• 37 min
    The Specter of Political Violence

    The Specter of Political Violence

    This episode contains strong language.

    With an election in which uncertainty may abound, concerns are swirling around the possibility of political violence. Experts and officials — including those charged with the security of polling stations and ballot counting facilities — have been taking extra precautions.

    Americans across the political spectrum appear to be preparing themselves for this possibility, too: Eight of the 10 biggest weeks for gun sales since the late 1990s took place since March this year. Many of those sales were to people buying guns for the first time.

    Today’s episode examines these anxieties from two perspectives.

    Andy Mills, a senior audio producer for The New York Times, speaks to patrons of gun stores in Washington State about their motivations and sits down with a first-time gun owner who relays his anxiety, ignited by the unrest and protests in Seattle over the summer.

    And Alix Spiegel, a senior audio editor for The Times, visits three women of color in North Carolina, one of whom says the scenes in Charlottesville, the killing of Black people at the hands of the police and the threat of white militias have encouraged her to shift her anti-gun stance. 

    Guests:  Andy Mills, a senior audio producer for The New York Times; Alix Spiegel, a senior audio editor for The Times; and Reid J. Epstein, who covers campaigns and elections for The Times. 

    For more information on today’s episode, visit nytimes.com/thedaily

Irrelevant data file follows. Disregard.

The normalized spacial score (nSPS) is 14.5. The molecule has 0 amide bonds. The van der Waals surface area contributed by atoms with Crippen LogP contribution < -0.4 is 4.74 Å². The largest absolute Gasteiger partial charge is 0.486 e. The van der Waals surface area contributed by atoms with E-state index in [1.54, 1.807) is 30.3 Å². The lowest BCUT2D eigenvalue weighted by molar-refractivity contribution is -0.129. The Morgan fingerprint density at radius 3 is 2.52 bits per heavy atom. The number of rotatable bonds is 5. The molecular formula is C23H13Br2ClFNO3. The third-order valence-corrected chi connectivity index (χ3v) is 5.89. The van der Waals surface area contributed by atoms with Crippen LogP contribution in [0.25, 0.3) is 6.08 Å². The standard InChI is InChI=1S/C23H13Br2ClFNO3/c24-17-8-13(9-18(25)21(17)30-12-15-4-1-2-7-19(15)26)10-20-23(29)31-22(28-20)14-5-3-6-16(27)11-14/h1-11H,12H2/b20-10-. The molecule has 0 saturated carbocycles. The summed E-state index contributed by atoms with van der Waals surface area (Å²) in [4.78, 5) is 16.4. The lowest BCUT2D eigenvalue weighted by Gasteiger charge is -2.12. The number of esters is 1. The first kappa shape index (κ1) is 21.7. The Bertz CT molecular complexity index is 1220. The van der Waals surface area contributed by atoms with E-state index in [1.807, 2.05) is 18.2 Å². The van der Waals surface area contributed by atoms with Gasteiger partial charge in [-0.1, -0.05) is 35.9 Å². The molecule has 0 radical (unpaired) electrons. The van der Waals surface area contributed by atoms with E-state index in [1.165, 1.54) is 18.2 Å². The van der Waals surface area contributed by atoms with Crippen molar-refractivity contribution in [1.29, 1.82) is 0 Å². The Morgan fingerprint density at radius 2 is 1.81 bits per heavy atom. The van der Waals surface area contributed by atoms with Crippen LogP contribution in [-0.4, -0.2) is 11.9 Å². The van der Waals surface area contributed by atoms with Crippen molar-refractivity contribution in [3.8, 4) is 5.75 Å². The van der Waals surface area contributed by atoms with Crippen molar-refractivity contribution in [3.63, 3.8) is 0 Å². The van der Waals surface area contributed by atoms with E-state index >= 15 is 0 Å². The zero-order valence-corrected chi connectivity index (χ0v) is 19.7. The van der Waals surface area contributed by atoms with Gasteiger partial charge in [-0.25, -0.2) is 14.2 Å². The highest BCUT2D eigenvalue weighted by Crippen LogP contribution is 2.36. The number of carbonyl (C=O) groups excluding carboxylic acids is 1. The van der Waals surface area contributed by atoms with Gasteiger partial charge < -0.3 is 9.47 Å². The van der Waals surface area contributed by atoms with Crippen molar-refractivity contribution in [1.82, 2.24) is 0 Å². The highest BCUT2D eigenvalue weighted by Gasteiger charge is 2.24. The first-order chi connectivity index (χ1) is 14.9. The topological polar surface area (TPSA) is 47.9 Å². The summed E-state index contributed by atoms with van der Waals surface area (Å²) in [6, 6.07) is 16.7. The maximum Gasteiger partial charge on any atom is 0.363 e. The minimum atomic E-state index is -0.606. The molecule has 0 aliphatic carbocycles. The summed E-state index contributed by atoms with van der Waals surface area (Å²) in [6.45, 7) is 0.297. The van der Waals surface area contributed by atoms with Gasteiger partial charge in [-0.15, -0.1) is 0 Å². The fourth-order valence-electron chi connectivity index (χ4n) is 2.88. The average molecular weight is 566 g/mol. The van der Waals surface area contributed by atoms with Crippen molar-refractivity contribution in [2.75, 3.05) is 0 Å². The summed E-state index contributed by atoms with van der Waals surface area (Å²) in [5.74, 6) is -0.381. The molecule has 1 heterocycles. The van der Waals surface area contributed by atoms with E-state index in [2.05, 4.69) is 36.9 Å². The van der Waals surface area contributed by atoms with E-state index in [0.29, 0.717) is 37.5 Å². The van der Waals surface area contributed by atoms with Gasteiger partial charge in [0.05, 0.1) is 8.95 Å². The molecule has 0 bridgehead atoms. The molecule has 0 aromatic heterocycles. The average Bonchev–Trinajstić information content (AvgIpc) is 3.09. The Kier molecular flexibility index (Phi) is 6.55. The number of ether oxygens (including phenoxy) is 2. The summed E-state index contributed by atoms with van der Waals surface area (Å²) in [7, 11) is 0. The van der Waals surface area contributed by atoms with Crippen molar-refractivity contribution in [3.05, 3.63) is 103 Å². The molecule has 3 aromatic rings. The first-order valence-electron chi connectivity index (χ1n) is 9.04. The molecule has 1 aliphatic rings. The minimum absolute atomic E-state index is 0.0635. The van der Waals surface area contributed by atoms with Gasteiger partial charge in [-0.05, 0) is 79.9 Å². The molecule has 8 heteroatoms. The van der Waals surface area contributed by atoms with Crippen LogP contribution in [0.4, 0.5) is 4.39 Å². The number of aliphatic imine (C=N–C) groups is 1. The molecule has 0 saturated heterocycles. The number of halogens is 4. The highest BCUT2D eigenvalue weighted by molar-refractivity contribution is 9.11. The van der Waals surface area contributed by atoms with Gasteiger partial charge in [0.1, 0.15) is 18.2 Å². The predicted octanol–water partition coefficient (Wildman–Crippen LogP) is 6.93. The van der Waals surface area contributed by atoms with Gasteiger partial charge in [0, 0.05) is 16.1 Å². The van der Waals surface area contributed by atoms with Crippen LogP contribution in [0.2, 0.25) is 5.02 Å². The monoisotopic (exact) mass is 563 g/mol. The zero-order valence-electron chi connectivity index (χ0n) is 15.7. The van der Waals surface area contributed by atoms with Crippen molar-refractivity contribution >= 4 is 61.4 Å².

Background reading: Gun buyers say they are motivated by a new sense of instability that is pushing them to purchase weapons for the first time, or if they already have them, to buy more.

    • 47 min
    Why Suburban Women Changed Their Minds

    Why Suburban Women Changed Their Minds

    In America’s increasingly divided political landscape, it can be hard to imagine almost any voter switching sides. One demographic group has provided plenty of exceptions: white suburban women.

    In the past four years, the group has turned away from the president in astonishing numbers. And many of them are organizing — Red, Wine and Blue is a group made up of suburban women from Ohio hoping to swing the election for Joe Biden. The organization draws on women who voted for the president and third parties in 2016, as well as existing Democratic voters.

    In today’s episode, Lisa Lerer, who covers campaigns, elections and political power for The New York Times, speaks to white suburban women on the ground in Ohio and explores their shifting allegiances and values.

    Guest: Lisa Lerer, a reporter for The New York Times covering campaigns, elections and political power.

    For more information on today’s episode, visit nytimes.com/thedaily 

    Background reading: The white suburban voters the president needs to carve a path to victory have turned away from him, often for deeply personal reasons.

    • 34 min

Customer Reviews

4.2 out of 5
127 Ratings

127 Ratings

Pbskidtheone ,

Villages Democrats

Why didn’t you interview the man leading the Dem support in The Villages? His name is Ed McGinty. There have been other supporters as well.

realcheddabob ,

💙

I love everything about this podcast

cate2289 ,

Love

Love the coverage over a wider swath of America. I think it’ll really help me contextualize events.